Show Summary Details

Page of

PRINTED FROM OXFORD HANDBOOKS ONLINE ( © Oxford University Press, 2018. All Rights Reserved. Under the terms of the licence agreement, an individual user may print out a PDF of a single chapter of a title in Oxford Handbooks Online for personal use (for details see Privacy Policy and Legal Notice).

date: 19 January 2021

Abstract and Keywords

This essay discusses the relationship of those writings that originated in the same period as the emergence of the New Testament canon (second to fourth century CE), but which did not gain canonical status. Christian writings were first categorized as 'accepted', 'disputed', and 'rejected'; the terms 'canon' and 'canonical' were not applied before the fourth century. A closer look is devoted to non-canonical gospels (e.g. the gospels of Peter, Thomas, and Judas), non-canonical acts (the Acts of John, Paul, and Peter), and Jewish apocalypses (the Ascension of Isaiah, 5 and 6 Ezra, and the Greek Apocalypse of Peter). The relationship of non-canonical writings to those that gained canonical status varies: some are legendary elaborations of older traditions while others formulate dissenting views on the meaning of Jesus and his activity. The non-canonical writings are therefore important witnesses for a multifaceted history of Christianity in its first centuries.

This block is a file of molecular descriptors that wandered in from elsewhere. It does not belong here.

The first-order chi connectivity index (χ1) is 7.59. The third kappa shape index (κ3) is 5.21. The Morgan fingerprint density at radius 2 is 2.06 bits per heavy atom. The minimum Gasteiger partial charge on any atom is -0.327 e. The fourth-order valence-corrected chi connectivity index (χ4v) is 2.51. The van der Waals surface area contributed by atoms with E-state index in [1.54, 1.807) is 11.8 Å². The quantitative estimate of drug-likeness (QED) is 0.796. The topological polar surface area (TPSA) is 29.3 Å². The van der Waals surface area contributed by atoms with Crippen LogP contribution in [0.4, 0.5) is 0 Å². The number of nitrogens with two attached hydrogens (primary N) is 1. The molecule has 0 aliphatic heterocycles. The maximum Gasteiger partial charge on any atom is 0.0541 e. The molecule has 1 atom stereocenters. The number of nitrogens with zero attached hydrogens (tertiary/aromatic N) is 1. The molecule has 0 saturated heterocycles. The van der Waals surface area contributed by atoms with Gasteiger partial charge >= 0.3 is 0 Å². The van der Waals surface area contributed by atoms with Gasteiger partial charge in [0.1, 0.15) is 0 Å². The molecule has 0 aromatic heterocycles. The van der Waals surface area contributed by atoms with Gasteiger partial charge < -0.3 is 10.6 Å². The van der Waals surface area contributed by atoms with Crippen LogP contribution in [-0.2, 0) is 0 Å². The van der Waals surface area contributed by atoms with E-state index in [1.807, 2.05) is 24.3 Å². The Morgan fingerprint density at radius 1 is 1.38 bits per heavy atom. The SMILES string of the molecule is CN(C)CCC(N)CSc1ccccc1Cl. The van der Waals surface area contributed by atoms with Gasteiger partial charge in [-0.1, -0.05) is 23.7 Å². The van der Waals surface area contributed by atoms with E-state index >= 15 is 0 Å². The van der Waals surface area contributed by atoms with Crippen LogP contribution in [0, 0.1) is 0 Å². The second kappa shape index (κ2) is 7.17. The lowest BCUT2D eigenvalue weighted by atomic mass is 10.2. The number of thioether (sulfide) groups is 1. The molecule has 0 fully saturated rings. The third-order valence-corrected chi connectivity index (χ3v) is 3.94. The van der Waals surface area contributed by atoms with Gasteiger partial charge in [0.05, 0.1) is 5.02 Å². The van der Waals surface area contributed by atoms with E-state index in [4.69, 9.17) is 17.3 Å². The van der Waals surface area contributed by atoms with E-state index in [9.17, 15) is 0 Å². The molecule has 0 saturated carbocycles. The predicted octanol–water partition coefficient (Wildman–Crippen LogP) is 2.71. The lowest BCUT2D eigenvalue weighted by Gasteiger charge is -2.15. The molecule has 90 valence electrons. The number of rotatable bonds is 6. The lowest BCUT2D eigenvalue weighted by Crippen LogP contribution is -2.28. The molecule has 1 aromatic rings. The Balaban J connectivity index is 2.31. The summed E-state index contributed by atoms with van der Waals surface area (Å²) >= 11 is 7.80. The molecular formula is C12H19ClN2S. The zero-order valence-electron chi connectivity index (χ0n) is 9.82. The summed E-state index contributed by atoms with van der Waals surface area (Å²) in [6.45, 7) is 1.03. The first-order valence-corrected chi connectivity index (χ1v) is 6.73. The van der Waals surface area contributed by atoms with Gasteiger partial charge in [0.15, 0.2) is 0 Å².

Keywords: canon, accepted, disputed, and rejected writings, non-canonical gospels, apocryphal acts of the apostles, apocryphal apocalypses

Access to the complete content on Oxford Handbooks Online requires a subscription or purchase. Public users are able to search the site and view the abstracts and keywords for each book and chapter without a subscription.

Please subscribe or login to access full text content.

If you have purchased a print title that contains an access token, please see the token for information about how to register your code.

For questions on access or troubleshooting, please check our FAQs, and if you can''t find the answer there, please contact us.